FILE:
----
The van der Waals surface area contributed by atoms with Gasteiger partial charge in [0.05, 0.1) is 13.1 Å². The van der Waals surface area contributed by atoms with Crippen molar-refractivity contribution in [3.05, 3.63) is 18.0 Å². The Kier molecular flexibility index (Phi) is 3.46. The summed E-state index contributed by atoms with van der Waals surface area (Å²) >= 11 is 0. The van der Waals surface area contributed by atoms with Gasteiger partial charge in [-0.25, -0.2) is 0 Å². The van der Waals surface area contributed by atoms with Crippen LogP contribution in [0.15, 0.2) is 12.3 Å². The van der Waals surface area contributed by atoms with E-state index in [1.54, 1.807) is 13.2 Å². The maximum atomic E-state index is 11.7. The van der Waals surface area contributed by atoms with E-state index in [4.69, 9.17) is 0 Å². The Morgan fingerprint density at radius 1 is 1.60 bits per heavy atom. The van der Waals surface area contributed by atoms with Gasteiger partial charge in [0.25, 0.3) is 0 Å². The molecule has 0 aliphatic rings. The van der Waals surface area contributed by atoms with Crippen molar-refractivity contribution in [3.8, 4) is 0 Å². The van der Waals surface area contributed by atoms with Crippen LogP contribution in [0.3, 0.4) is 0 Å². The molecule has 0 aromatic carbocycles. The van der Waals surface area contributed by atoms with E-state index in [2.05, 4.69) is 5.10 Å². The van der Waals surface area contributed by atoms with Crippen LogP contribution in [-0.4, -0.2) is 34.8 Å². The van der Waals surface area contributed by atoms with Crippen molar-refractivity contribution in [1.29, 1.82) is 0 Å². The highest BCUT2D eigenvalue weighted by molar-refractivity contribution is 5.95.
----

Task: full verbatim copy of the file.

The van der Waals surface area contributed by atoms with Gasteiger partial charge in [0.05, 0.1) is 13.1 Å². The van der Waals surface area contributed by atoms with Crippen molar-refractivity contribution in [3.05, 3.63) is 18.0 Å². The Kier molecular flexibility index (Phi) is 3.46. The summed E-state index contributed by atoms with van der Waals surface area (Å²) >= 11 is 0. The van der Waals surface area contributed by atoms with Gasteiger partial charge in [-0.25, -0.2) is 0 Å². The van der Waals surface area contributed by atoms with Crippen LogP contribution in [0.15, 0.2) is 12.3 Å². The van der Waals surface area contributed by atoms with E-state index in [1.54, 1.807) is 13.2 Å². The maximum atomic E-state index is 11.7. The van der Waals surface area contributed by atoms with E-state index in [4.69, 9.17) is 0 Å². The Morgan fingerprint density at radius 1 is 1.60 bits per heavy atom. The van der Waals surface area contributed by atoms with Gasteiger partial charge in [0.25, 0.3) is 0 Å². The molecule has 0 aliphatic rings. The van der Waals surface area contributed by atoms with Crippen molar-refractivity contribution in [3.8, 4) is 0 Å². The van der Waals surface area contributed by atoms with Crippen LogP contribution in [0.3, 0.4) is 0 Å². The molecule has 0 aromatic carbocycles. The van der Waals surface area contributed by atoms with E-state index in [2.05, 4.69) is 5.10 Å². The van der Waals surface area contributed by atoms with Crippen LogP contribution in [-0.4, -0.2) is 34.8 Å². The van der Waals surface area contributed by atoms with Crippen molar-refractivity contribution in [1.29, 1.82) is 0 Å². The highest BCUT2D eigenvalue weighted by molar-refractivity contribution is 5.95.